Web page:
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Early development of spatial-numerical associations in preschool children

Knowledge Construction Lab


March 2013 - February 2014


Budget resources of KMR


Spatial-numerical associations (SNA, e.g. faster reactions to smaller numbers on the left side, and to larger numbers on the right side) were originally tested mostly in adult participants or school aged children in the context of processing Arabic numbers. Traditionally, it was believed that such associations are created in the course of school education and their orientation develops when children learn to read from left to right.
However, recent studies challenged this claim and showed that some forms of spatial-numerical links develop already before formal schooling. Since such developmental studies are not numerous, many questions about the nature and origins of early associations are still open. In our project, we try to determine basic properties of an early SNA based on two kinds of numerical processing: estimation of approximate numerosities (numerosity pairs are compared faster when smaller sets are presented on the left, and larger on the right side) and verbal counting (counting objects from left to right).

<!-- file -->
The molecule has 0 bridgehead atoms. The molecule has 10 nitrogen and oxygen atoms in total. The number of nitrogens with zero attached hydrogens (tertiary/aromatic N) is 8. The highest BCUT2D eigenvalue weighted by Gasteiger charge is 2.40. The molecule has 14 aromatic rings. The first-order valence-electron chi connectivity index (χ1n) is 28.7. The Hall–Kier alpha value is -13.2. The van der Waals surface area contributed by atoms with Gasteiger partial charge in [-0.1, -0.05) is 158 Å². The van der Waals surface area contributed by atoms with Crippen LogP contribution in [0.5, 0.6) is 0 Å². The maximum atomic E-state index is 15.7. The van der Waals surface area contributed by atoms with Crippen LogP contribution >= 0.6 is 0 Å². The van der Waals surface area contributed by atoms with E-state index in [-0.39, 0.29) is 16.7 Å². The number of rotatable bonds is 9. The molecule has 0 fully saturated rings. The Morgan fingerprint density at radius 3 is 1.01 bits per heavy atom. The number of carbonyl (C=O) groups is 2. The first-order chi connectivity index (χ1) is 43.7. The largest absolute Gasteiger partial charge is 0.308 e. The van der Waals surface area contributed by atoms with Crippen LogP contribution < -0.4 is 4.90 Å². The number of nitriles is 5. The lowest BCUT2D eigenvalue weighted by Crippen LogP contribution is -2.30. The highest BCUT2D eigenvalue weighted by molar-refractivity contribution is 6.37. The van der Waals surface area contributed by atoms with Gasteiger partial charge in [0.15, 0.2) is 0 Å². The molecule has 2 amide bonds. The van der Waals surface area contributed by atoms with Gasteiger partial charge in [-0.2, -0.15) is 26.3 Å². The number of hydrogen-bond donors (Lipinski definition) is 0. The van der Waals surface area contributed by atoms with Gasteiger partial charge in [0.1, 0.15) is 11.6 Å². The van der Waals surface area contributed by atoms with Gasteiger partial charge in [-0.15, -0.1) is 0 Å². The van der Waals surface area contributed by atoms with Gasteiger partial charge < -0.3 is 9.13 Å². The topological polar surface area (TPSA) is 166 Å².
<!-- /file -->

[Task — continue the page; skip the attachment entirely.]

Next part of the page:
In the first study, we examine whether these two measures of SNA are related to each other. One may argue that each of them is based on a different kind of number representation (e.g., ordinal representations of verbal numerals vs. approximate representation of non-verbal cardinal numerosities). Therefore, they might reflect different kinds of number-space links.
In the second study, we explore dependencies of left-to-right biases for verbal counting on body-related spatial frames of reference. In particular, in children who have not yet developed stable expectations about left-to-right number ordering, direction of counting can be modulated by some non-numerical situational factors. One factor could be a hand used while counting (it is easier to count with the right hand from right to left than from left to right). Our preliminary data show the first evidence for such a counting-by-hand modulation. Another factor which is of main interest to us is a stimuli presentation modus. We hypothesize that verbal counting can be biased differently when stimuli are presented in a peripersonal space and children are engaged in a traditional counting task (counting with a finger), as compared to a condition when stimuli are projected to a distant space, and children have to count them with a laser pointer or with a whole body movement.